Anyone out there claiming not to have any baggage? I didn’t think so. Life happens and it leaves us with emotional scars which affect our response to stress and anxiety. We’re not going to turn stress heads into zen masters but if we can all take action to reduce out stress levels. Whether that be life changes or working on our old issues.
There are countless self help books out there. You might have a favourite one. You may be in denial and have never read any. The industry exists for a reason. CBT has been the treatment of choice for some time. For those not in the know it simply stands for Cognitive Behaviour Therapy – simply put – change the way we think.
It’s a massive subject. The For Dummies book on the subject is a fantastic overview of it. You will find lots of interesting ideas and exercises. You may find something in those pages or you may find a reference for further reading of something which strikes a chord. Get involved. It’s good for you.
For those of you of a more fluffy disposition I recommend “Feel The Fear And Do It Anyway.” A cheesy 80s self help classic. I challenge anyone, even the most bitter and cynical, not to find something inspiring within it’s pages.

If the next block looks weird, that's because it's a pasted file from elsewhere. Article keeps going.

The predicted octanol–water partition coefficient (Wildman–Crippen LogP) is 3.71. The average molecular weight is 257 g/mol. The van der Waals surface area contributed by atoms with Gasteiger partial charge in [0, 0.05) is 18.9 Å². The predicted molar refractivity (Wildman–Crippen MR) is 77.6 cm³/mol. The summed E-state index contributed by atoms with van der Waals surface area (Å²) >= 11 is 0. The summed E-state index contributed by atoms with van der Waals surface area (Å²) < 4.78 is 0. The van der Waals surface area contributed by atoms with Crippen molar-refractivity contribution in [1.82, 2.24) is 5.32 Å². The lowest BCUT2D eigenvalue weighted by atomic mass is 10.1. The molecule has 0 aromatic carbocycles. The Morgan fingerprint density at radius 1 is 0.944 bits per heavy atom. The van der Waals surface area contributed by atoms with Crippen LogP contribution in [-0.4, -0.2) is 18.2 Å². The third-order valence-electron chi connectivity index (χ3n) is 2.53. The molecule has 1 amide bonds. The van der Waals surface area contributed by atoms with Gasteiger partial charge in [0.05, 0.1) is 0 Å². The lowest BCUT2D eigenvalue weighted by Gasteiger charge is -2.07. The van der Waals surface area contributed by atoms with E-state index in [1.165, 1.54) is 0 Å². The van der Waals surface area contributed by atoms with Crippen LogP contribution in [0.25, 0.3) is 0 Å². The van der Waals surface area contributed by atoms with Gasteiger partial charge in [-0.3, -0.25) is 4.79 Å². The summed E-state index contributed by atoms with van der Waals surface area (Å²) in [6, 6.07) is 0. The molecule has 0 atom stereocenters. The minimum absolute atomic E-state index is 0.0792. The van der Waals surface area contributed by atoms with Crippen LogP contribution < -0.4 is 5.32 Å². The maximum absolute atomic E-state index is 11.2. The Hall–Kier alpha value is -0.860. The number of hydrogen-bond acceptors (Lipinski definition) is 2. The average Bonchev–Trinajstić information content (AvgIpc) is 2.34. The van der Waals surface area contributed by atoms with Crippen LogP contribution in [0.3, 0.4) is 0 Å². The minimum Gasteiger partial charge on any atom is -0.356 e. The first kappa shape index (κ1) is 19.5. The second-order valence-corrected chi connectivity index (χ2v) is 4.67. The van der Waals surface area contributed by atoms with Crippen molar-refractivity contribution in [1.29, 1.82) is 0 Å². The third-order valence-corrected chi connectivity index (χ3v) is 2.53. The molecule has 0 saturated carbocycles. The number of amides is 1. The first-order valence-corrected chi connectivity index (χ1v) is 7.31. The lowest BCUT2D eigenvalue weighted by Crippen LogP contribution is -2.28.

Mindfulness is particularly fashionable at the moment. As a gross over simplification it teaches us to appreciate life for what it is. Not to sweat the small stuff and better enjoy the journey that is life. There is after all only one inevitable conclusion. It’s important to enjoy our time here.
Generally speaking life is better when we breath. If we stop breathing bad things start to happen! Dropping dead aside. If we don’t breath well this will affect the amount of oxygen going into our bodies right? Stands to reason. Oxygen makes muscles work. If we have less oxygen muscles don’t work as well and they get tired quicker, tighten up and give us pain.